1889 – Fountain Street Hall, Belfast

Architect: Thomas Jackson

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Now demolished. Described in The Irish Builder, January 15 1890: “With this issue we give front elevation, with two transverse sections, of Fountain-street Hall, Belfast, as recently finished. The design is plain and modest, to meet the views of the worshippers, but has been constructed to produce satisfactory results as respects capability of easily speaking and hearing, and also comfortable heating, combined with thorough ventilation, regardless of the condition of the atmosphere outside. As the site was enclosed by buildings on three sides, the Hall had to be lighted through the roof and ceiling. The walls and ceiling, instead of being plastered, are sheeted with well-seasoned “match boarding.” The sur face of space under the hall or meetingroom is concreted on surface to keep damp and smell from rising out of the ground.

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The heating is produced by several hundred feet of hot-water pipes, which ascend through gratings in central aisle, and also behind the dado at each side, fresh air being admitted in quantity under the pipes. The used-up air is drawn off by apertures in the ceiling, discharging into a close wooden tube 4 ft. square, communicating with a brick shaft of similar dimensions, having one of Blackman’s fans, 4 ft. in diameter, which is propelled by a half-horse-power gas engine, which has been found to require 3s. 4d. worth of gas per hour whilst in use. This keeps the room quite fresh, without draught being felt. There is a large revolving cowl on top of shaft. There are comfortable retiring-rooms, with lavatories, &c., at each side of hall for ladies and gentlemen, and a committee – room behind the end gallery, which can be thrown in by means of revolving shutters, &c. Mr. Thomas Jackson, Belfast, is the architect.”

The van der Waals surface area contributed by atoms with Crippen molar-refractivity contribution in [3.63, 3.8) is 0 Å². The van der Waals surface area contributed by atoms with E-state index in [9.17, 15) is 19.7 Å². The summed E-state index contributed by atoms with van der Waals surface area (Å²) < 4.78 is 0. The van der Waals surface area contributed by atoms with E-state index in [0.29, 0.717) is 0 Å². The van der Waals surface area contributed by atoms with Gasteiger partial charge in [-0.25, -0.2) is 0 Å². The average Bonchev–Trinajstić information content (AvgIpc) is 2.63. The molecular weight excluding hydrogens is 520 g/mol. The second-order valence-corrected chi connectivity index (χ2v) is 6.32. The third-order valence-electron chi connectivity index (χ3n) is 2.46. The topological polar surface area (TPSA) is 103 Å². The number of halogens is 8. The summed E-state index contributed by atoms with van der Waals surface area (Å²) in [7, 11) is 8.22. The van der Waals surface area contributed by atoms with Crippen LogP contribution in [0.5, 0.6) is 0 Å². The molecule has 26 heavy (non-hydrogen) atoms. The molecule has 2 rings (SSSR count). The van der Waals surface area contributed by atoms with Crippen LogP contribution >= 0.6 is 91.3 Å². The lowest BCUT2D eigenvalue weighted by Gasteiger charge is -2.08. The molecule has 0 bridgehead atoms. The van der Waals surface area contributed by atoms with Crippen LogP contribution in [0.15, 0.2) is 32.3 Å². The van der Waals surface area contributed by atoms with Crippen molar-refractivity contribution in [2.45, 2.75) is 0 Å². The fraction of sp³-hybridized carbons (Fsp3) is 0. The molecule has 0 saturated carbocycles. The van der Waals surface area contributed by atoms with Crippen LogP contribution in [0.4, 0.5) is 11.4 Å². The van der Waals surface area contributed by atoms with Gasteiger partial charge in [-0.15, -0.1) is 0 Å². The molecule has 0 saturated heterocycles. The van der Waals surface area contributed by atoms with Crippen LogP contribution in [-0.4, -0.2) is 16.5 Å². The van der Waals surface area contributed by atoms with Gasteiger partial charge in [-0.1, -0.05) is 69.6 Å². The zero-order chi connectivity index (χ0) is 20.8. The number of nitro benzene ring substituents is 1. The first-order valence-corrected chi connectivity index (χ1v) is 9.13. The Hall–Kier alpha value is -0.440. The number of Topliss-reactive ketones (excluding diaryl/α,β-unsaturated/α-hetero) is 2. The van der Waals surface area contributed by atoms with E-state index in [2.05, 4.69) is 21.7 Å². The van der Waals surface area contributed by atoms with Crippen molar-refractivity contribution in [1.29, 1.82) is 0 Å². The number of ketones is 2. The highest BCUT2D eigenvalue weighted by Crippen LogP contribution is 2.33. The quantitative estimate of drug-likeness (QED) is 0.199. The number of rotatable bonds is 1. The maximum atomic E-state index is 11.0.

In the next edition, the journal had to issue a correction – “IN the description of above building given in our last issue, it was stated that the half horse-power gas engine required three shillings and four pence worth of gas per hour whilst in use. This sum should have been three farthings only.”

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